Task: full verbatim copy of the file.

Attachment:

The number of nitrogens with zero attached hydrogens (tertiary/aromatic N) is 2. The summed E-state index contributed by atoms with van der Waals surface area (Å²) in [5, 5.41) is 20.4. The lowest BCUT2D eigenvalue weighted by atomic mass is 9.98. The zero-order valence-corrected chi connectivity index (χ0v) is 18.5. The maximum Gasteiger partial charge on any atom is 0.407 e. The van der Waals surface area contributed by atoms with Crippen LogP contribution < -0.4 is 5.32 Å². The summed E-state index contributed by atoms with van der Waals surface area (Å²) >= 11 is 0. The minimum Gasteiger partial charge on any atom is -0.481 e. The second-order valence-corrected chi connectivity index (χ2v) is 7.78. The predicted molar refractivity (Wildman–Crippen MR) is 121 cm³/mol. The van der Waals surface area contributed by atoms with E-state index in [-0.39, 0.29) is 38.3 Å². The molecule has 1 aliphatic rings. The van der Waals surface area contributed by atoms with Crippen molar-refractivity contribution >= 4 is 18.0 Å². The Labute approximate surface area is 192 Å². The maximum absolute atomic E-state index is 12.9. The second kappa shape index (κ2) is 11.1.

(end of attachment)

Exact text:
The number of nitrogens with zero attached hydrogens (tertiary/aromatic N) is 2. The summed E-state index contributed by atoms with van der Waals surface area (Å²) in [5, 5.41) is 20.4. The lowest BCUT2D eigenvalue weighted by atomic mass is 9.98. The zero-order valence-corrected chi connectivity index (χ0v) is 18.5. The maximum Gasteiger partial charge on any atom is 0.407 e. The van der Waals surface area contributed by atoms with Crippen LogP contribution < -0.4 is 5.32 Å². The summed E-state index contributed by atoms with van der Waals surface area (Å²) >= 11 is 0. The minimum Gasteiger partial charge on any atom is -0.481 e. The second-order valence-corrected chi connectivity index (χ2v) is 7.78. The predicted molar refractivity (Wildman–Crippen MR) is 121 cm³/mol. The van der Waals surface area contributed by atoms with E-state index in [-0.39, 0.29) is 38.3 Å². The molecule has 1 aliphatic rings. The van der Waals surface area contributed by atoms with Crippen molar-refractivity contribution >= 4 is 18.0 Å². The Labute approximate surface area is 192 Å². The maximum absolute atomic E-state index is 12.9. The second kappa shape index (κ2) is 11.1.